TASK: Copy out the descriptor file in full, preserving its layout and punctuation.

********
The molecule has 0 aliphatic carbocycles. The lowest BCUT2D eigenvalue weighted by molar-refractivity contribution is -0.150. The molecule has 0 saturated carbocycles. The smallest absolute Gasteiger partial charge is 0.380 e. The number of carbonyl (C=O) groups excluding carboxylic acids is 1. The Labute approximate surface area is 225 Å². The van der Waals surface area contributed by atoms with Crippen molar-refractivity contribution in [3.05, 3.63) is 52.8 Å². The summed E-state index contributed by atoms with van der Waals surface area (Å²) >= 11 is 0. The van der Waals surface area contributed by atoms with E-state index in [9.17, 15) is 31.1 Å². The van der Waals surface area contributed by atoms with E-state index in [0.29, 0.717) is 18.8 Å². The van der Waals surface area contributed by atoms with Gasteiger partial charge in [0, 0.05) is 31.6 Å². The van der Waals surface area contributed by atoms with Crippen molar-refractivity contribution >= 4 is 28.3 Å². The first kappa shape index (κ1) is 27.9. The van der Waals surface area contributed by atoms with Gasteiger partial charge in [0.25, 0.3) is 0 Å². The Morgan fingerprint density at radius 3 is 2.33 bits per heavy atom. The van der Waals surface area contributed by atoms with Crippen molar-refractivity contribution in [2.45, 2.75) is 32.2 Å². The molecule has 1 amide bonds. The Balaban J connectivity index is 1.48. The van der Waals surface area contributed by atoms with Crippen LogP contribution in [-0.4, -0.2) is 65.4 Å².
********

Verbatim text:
The molecule has 0 aliphatic carbocycles. The lowest BCUT2D eigenvalue weighted by molar-refractivity contribution is -0.150. The molecule has 0 saturated carbocycles. The smallest absolute Gasteiger partial charge is 0.380 e. The number of carbonyl (C=O) groups excluding carboxylic acids is 1. The Labute approximate surface area is 225 Å². The van der Waals surface area contributed by atoms with Crippen molar-refractivity contribution in [3.05, 3.63) is 52.8 Å². The summed E-state index contributed by atoms with van der Waals surface area (Å²) >= 11 is 0. The van der Waals surface area contributed by atoms with E-state index in [9.17, 15) is 31.1 Å². The van der Waals surface area contributed by atoms with E-state index in [0.29, 0.717) is 18.8 Å². The van der Waals surface area contributed by atoms with Gasteiger partial charge in [0, 0.05) is 31.6 Å². The van der Waals surface area contributed by atoms with Crippen molar-refractivity contribution >= 4 is 28.3 Å². The first kappa shape index (κ1) is 27.9. The van der Waals surface area contributed by atoms with Gasteiger partial charge in [0.25, 0.3) is 0 Å². The Morgan fingerprint density at radius 3 is 2.33 bits per heavy atom. The van der Waals surface area contributed by atoms with Crippen molar-refractivity contribution in [2.45, 2.75) is 32.2 Å². The molecule has 1 amide bonds. The Balaban J connectivity index is 1.48. The van der Waals surface area contributed by atoms with Crippen LogP contribution in [-0.4, -0.2) is 65.4 Å².